Conclusions

A combination therapy of balloon angioplasty and stenting for patients with symptomatic arteriosclerotic intracranial artery stenosis is a feasible procedure with a low incidence of perioperative complications. It may have the potential for better initial and long-term outcomes for appropriately selected patients. Significant restenosis-associated factors were balloon angioplasty and DM. Additional prospective and randomized trials are required to confirm the efficacy of this treatment for recurrent ischemic strokes.

Availability of data and materials

The data of this study are available from the corresponding author upon reasonable request.

Abbreviations

ICAS:

Intracranial stenosis

MCA:

Middle cerebral artery

ICA:

Internal cerebral artery

VA:

Vertebral artery

BA:

Basilar artery

TIA:

Transit ischemic attack

mRS:

Modified Rankin scale

DM:

Diabetes mellitus

DAPT:

Dual antiplatelet therapy

SAPT:

Single antiplatelet therapy

HR:

Hazard ratio

PCI:

Percutaneous coronary intervention

ICAS:

Intracranial artery stenosis

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Acknowledgements

We would like to thank all staff physicians, radiographers, and nurses at our stroke center.

Funding

This study has not received funding.

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Authors and Affiliations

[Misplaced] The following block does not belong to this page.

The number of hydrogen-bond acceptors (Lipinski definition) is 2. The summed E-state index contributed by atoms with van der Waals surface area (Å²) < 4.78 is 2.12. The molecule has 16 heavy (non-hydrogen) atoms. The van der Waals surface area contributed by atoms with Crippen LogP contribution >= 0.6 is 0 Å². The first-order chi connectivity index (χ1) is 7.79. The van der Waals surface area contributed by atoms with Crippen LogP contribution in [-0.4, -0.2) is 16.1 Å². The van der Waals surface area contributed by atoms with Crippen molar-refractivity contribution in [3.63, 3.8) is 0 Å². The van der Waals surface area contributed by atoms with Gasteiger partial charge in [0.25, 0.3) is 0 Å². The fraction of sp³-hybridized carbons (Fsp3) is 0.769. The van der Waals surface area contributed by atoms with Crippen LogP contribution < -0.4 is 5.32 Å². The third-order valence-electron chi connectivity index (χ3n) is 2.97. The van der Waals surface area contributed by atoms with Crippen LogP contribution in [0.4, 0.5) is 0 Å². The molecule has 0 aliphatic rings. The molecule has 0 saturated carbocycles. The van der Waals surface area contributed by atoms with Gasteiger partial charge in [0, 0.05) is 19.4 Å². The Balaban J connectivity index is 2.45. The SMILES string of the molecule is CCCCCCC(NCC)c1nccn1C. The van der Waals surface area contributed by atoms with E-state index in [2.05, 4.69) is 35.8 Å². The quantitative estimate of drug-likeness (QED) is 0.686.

Authors

Contributions

Study design, procedure performance, data analysis, and manuscript preparation: TU. Procedure performance, data collection, and data analysis: ST and TY. Procedure performance and data collection: NU, KT, HO, and TA. Statistical analysis: YK. Procedure performance, data analysis and interpretation: TT. All authors have read and approved the final version of the manuscript.

Corresponding author

Correspondence to Toshihiro Ueda.

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All procedures performed in studies involving human participants were in accordance with the ethical standards of the institutional research committee and with the 1964 Helsinki declaration and its later amendments or comparable ethical standards. The study protocol was approved by the ethics review board of St. Marianna University. (No.5137/ 9 February 2021) The need for written informed consent was waived because of the retrospective nature of this study.

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The authors declare no conflict of interest.

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Ueda, T., Takaishi, S., Yoshie, T. et al. Long-term outcome and factors associated with restenosis after combination therapy of balloon angioplasty and stenting for symptomatic intracranial stenosis. BMC Neurol 22, 477 (2022). https://doi.org/10.1186/s12883-022-03009-1

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Keywords

  • Intracranial artery stenosis
  • Balloon angioplasty
  • Stenting
  • Restenosis